What e-discovery & A-Rod have in common...

By Patrick Eitenbichler


I know many of us are already tired of hearing and reading about Alex Rodriguez' use of performance-enhancing drugs.


However -- most of the articles don't highlight the parallels between "data retention" of drug testing results & any other company information.  In short, the baseball players’ union kept the results of A-Rod's drug tests longer than required, which in turn became evidence against him (see E-Discovery Knuckleball).


By approaching information management and data retention reactively, because you're too busy to implement a sound information governance strategy, you will expose your company to...




  • failure to comply with government regulations


  • costly fire drills and getting caught off guard in litigation


  • keeping certain data/information too long -- increasing costs as well as risks


  • keeping other data/information too short -- and being unable to find it when required

In other words, take a timeout!  Set up a meeting between the legal, compliance and IT teams in your company to map out what's needed to develop a PROACTIVE data retention and e-discovery strategy.  In almost every single case, your plans and investments will pay off in less than 12 months.


And if you don't know where to start -- call HP...  we have a an Information Management specialist in your area who can sit down with you, run a workshop, and figure out what steps to take to reduce both costs and business risks.


 

Labels: E-Discovery
Comments
(anon) | ‎02-18-2009 06:37 PM

Patrick's post brings to light a critical but all-too-often overlooked issue - the endemic problem of OPSEC (Operations Security) failure.  As a former military intelligence officer and now attorney counseling clients on privacy and security issues, I see this as a critical area for improvement in most organizations.  Patrick's suggestions should be taken to heart by everyone concerned with information management.


To date, most of the focus in the world of e-discovery has centered on classical business intelligence problems.  To borrow terms from the intelligence cycle, these are primarily "collection" and "analysis" challenges.  Management of information and data in support of business analytics efforts or to improve a company's ability to comply with compliance/discovery obligations are leading examples.  Indeed, the MLBPA's citation of the subpoena it received from law enforcement sometime after the 2003 drug tests, as justification for retaining drug testing information, probably resonates with anyone handling similar responsibilities in any other organization.  And business is getting better and better at intelligence initiatives in the digital age as the tools to support those initiatives improve.  We now measure our ability to find and preserve the right data in seconds where once it took days.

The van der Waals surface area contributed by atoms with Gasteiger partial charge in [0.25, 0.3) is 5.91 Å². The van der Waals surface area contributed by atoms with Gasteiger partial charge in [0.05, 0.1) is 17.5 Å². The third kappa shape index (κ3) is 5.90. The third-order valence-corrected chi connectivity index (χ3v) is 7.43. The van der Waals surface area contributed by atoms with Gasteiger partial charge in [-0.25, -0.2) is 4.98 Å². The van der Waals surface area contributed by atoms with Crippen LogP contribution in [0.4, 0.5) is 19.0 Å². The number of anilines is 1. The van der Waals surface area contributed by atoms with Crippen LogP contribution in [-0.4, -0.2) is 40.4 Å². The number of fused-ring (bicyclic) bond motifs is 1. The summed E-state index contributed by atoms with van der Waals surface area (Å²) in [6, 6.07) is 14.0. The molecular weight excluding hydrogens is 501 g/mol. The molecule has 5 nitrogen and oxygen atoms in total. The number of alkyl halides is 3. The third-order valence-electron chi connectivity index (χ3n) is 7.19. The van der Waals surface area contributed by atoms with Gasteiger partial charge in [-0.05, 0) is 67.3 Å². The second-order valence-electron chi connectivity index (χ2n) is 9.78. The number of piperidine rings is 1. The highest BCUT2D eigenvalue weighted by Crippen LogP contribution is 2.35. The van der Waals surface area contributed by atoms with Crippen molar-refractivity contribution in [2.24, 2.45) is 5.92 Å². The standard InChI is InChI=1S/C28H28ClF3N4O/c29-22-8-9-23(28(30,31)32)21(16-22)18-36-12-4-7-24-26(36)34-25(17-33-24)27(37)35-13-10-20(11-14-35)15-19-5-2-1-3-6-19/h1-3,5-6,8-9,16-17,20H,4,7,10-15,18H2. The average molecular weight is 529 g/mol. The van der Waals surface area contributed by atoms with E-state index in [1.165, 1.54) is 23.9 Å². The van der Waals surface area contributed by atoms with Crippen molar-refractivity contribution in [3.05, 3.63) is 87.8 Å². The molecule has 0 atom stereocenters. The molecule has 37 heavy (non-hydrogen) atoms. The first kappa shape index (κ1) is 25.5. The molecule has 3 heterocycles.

The problem is that the complimentary discipline of counterintelligence is not yet receiving enough attention.  OPSEC is one of the fundamental concerns of counterintelligence.  It involves a continuous process of identifying information that would be damaging to an organization if it was obtained by an "adversary," identifying the likely points at which that information is vulnerable to compromise, and instituting practices to prevent that compromise.  OPSEC can be enhanced with the right expertise and technology, but it is an enterprise-wide responsibility.  It must become a mindset -- not an action item assigned to a single person or team.  


Like intelligence initiatives, the success of counterintelligence initiatives in general (and OPSEC in particular) can be vastly enhanced with the right tools.  Like the tools being designed for intelligence gathering and analysis, however, these tools must be both reliable and rapid.  To use A-Rod's experience as an example, from the MLBPA perspective it is difficult to imagine how an OPSEC-oriented mindset could NOT have identified the results of the 2003 MLB drug testing as a potentially critical vulnerability ab initio.  In today's world, permitting such a vulnerability to exist for even a few minutes (let alone days) beyond that necessary to comply with business or legal imperatives is inexcusable.  


The relationship between e-discovery and OPSEC is a quickly evolving field.  In the U.S., state and federal laws addressing data privacy and security are only just emerging and have yet to be fully tested in the crucible of regulatory enforcement experience and litigation.  The landscape is similarly changing elsewhere.  Along with evolutions in technology, the outcome of these emerging regulatory efforts will have important implications on the structure and limits of future OPSEC efforts.  But this is no reason to delay the adoption of sound OPSEC measures now.  


Andrew J. Orsmond, Esq.
Attorney
Foley Hoag LLP

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